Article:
Date of Conferral
Doctor of Public Health (DrPH)
Loretta R. Cain
Infant mortality in the United States is a great concern to families, communities, and professionals in the public health field. More concerning is the infant mortality racial disparity, prevalent throughout the United States. The purpose of this study was to explore risk factors of infant mortality disparity in Indian River County (IRC), Florida. Using socioecological theory as the theoretical framework, this study explored whether there is an association between infant mortality among Black infants and geographic location as well as measures of socioeconomic status (age, educational level, health insurance status, and marital status) associated with infant mortality among Black infants in IRC, from 2012 to 2016. This study used secondary data from the Florida Department of Health, Bureau of Vital Statistics; a total of 1,169 births to Black mothers in IRC from 2012-2016 was the sample for this study. Logistic regression and chi-square test of independence were performed. The findings revealed no association between infant mortality among Black infants in IRC, and geographic location, defined by zip codes; there was no association between measures of socioeconomic status, defined by age, education level, health insurance status, marital status, and infant mortality among Black infants in IRC. Conversely, there was a statistically significant association between measures of federal assistance status; Women Infants and Children (WIC) with infant mortality among Black infants in IRC (2, N = 43) = 6.98, p = .030). This study can contribute to positive social change by helping the public health professional community better understand and confront health disparities related to Black infant mortality in IRC.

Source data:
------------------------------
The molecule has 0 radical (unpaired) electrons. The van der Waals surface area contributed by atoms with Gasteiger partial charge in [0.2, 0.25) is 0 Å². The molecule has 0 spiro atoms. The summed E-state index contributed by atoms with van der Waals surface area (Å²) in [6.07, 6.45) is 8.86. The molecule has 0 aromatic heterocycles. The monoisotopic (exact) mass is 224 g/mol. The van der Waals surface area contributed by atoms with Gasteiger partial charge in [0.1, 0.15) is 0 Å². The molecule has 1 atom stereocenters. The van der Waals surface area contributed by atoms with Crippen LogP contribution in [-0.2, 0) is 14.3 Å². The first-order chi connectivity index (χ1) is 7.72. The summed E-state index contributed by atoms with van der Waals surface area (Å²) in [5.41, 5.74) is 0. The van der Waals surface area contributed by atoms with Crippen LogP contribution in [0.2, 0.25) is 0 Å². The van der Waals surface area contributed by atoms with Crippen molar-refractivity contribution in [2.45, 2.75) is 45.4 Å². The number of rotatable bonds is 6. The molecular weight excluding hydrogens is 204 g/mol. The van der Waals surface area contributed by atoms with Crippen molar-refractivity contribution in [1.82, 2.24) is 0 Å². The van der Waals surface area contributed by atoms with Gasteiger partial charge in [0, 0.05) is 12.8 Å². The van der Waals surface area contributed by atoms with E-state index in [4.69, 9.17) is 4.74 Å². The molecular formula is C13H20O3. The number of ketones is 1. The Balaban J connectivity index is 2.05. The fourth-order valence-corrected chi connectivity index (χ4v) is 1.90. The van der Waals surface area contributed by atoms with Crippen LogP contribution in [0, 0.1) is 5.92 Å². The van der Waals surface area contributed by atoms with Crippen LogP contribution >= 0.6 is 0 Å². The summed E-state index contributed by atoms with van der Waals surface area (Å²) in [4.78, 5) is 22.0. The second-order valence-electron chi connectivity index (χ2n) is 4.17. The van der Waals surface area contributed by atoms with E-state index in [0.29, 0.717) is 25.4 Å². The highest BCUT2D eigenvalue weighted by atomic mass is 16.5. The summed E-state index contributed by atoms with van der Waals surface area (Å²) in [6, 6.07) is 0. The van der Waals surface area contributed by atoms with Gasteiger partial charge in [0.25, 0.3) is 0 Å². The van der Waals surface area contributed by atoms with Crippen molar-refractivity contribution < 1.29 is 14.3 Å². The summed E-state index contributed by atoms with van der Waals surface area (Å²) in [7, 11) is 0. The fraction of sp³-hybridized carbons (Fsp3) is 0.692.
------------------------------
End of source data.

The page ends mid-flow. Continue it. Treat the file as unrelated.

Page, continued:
Escorbore, Cecilia Miguelina, "Risk Factors of Infant Mortality Disparity in Indian River County, Florida" (2020). Walden Dissertations and Doctoral Studies. 9562.